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by Seth Colter Walls

December 5, 2012

Rip | Jazz

Dave Brubeck, RIP

by Seth Colter Walls  |  December 5, 2012

Pianist Dave Brubeck died this morning at the age of 91. His legacy was already immortal, as befits a composer of tunes like "Take Five" and "Blue Rondo a la Turk" (on 1959's Time Out, the first jazz album to ever go platinum), or a leader of West Coast Cool, or indeed any leader of a band as potent as the Dave Brubeck Quartet (which featured Paul Desmond's purposeful but mellow-hued alto sax playing).

Brubeck will be forever be famous for those odd-time-signature tunes (5/4 for "Take Five," 9/4 for "Blue Rondo") that nevertheless feels intuitive and easily grasped. Likewise, he flirted with harmonies and rhythms from 20th-century classical music, which he first encountered as a student of French wild-card composer Darius Milhaud. But he also paid reverence to the jazz canon in exciting ways: His quartet's slashing way with "St. Louis Blues" on At Carnegie Hall is a delight.

The pianist and composer will also be remembered as a popularizing force in jazz history: His albums, pitched to the "college" set in the '50s and '60s, briefly helped to lodge jazz appreciation as a fad properly belonging to the young and inquisitive. The genre has always had artists capable of making this pitch on the aesthetic merits, though few ever proved as successful at actually winning over converts.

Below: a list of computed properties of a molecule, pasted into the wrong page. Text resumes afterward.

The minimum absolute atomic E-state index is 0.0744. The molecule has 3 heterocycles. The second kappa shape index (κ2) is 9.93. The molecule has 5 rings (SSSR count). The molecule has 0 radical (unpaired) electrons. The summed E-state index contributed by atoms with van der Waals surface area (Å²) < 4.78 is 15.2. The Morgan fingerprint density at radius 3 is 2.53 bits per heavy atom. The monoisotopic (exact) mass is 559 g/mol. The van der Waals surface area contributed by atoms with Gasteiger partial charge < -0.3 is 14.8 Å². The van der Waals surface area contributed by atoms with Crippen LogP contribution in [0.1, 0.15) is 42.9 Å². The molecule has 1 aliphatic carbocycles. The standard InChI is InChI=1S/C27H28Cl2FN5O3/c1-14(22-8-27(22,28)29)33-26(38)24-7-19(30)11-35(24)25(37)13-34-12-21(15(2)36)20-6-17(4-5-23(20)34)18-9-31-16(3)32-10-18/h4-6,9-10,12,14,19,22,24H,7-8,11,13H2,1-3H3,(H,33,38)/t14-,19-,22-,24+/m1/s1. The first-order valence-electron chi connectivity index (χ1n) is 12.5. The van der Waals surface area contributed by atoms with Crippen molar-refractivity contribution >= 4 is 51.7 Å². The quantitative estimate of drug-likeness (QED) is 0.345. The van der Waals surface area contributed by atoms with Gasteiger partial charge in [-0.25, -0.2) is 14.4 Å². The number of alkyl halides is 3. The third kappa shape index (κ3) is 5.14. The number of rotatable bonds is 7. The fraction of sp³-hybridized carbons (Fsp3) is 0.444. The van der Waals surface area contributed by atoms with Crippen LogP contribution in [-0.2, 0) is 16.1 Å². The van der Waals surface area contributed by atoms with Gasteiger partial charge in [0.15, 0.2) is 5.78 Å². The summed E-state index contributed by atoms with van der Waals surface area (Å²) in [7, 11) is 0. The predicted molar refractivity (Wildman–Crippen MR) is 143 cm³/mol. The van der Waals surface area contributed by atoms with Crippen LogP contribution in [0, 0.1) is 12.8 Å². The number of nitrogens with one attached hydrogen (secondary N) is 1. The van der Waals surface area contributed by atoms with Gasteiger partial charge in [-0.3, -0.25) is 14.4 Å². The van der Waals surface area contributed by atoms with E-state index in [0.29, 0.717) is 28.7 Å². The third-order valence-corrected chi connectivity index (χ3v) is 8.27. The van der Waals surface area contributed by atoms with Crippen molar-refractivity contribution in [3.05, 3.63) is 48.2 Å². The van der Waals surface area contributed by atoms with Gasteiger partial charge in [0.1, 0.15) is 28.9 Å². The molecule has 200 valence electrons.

Less well known, however, is Brubeck's standing as a questing music-maker beyond these broad-strokes headlines. He is one among what must be a very small number of musicians – and certainly the most prominent – to have collaborated with both Louis Armstrong (who sang memorably on Brubeck's "Real Ambassadors" suite, though "Summer Song" is the real killer) and the avant-garde AACM saxophonist Anthony Braxton (on 1973's "All the Things We Are," for Atlantic).

Brubeck didn't just swipe from classical music in the service of making jazz – he also experimented profitably with classical players. The album Brandenburg Gate Revisited features a suite that places his working band alongside an orchestral arrangement; the New York Philharmonic's then-maestro collaborated with the pianist on Bernstein Plays Brubeck Plays Bernstein; in 2004, pianist John Salmon tackled Brubeck's classical works for piano, including the "Chromatic Fantasy Sonata." These works may not be as immortal as anything on Time Out or his other best-known Columbia releases, but as we celebrate the life and read the obituaries rolling in, it's as good a time as ever to take the long view on an American original's long and fascinating career. See the accompanying playlist for more.

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